Jun 16, 2008
Zak Boca

Sometimes here at SingleHop, we run into small speed bumps when migrating large accounts. We have encountered this conundrum more often recently due to the response of our $200 Cash Back Offer. The accounts can be large for numerous reasons: The customer does not realize how big their account is, or receives an unknown increase of disk space. Most of our clients use cPanel or Plesk, so this only applies to moving these types of accounts.
Most of the actual data in these accounts are in the document root of the website. I have seen document roots of around 150 gigabytes, proving a tough challenge if the server only has 250 gigabytes of storage. When migrating accounts using cPanel or Plesk, it usually copies the data to a central location, then makes a larg packaged file with everything in it. This includes the document root, the DNS zone files, any databases (MySQL, Microsoft SQL server and PostgreSQL) and email. The second largest set of files is usually email.

Prior to starting the migration you might want to run down the following checklist in order to prepare:

1. Move the larger files to another location on the server — this will work for both Windows and Linux

(you can easily find these out by executing “find /home/username/ -size +100000k” on the Linux command line — this will locate any files greater than 100MB in size)

2. Copy the email to another location where more disk space is available

3. Ensure that your database server is running prior to beginning the migration

Begin the migration as you would normally, but when it is done packaging the account, put those files back in their original location. The migration utility should also package and restore a lot faster using this method since the larger files are out of the way. After the mgiration is done, copy the files from one server to the other over the publicly facing interface. If your server is running Linux I suggest using rsync. Rsync provides a full set of options that will not only ensure data integrity, but can be used in incremental mode if there is a lapse in communication during the migration. If your server is running Windows, Windows File Sharing comes into play, or use FTP to upload it to the destination server. It is also wise to do a migration at night or during off peak hours for your site in order to avoid a drop in traffic and upset customers.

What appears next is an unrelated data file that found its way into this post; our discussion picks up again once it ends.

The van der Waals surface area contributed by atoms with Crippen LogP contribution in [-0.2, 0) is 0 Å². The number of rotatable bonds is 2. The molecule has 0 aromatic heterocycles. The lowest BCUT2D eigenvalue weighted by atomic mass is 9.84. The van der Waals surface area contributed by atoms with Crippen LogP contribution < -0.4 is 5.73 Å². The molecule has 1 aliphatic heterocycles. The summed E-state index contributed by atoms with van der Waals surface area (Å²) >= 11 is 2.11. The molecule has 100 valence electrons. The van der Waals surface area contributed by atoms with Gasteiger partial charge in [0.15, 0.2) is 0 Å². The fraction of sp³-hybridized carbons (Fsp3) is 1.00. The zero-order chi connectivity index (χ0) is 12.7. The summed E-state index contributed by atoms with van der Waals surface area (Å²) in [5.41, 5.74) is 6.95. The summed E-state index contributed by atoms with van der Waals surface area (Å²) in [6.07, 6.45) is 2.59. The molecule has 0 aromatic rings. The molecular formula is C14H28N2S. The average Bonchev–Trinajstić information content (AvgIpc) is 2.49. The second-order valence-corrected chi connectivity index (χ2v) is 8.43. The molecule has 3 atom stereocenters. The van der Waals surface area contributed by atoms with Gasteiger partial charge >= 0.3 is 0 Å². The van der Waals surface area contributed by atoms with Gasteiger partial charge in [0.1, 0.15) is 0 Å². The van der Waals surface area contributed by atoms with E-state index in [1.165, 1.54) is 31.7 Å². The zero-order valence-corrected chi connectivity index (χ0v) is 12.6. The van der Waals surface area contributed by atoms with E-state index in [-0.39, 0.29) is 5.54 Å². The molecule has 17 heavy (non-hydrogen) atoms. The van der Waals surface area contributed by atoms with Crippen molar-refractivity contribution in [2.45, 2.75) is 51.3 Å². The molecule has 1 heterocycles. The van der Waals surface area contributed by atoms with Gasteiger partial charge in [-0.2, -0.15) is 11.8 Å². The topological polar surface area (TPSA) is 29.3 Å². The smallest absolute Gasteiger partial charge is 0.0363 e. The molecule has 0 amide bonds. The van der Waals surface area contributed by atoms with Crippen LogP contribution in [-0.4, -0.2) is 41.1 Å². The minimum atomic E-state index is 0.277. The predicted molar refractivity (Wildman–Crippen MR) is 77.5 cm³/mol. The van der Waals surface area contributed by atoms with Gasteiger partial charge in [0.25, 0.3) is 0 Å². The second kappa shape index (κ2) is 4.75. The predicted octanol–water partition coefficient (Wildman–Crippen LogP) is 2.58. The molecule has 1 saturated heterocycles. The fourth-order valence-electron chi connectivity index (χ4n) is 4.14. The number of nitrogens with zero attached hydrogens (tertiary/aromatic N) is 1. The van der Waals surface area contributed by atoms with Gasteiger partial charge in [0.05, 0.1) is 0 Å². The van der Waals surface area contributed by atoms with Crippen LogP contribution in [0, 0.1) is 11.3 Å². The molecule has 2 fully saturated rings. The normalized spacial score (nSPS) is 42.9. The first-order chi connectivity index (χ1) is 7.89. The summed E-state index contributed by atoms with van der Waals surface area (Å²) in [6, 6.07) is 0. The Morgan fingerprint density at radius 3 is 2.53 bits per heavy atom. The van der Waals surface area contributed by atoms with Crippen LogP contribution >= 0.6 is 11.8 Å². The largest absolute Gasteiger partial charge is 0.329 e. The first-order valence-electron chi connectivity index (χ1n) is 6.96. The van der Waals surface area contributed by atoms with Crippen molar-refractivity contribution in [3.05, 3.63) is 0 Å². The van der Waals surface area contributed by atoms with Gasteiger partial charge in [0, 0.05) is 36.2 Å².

The above tips and tricks will help anyone quickly migrate configuration of your site to another server. If you have any questions or would like assistance just drop a line or a ticket to our subsantially experienced System Administrators! :)

Comments

    Oh great. Awesome post.Thanks for sharing.

    Posted by Website Transfer on December 14, 2010 Reply

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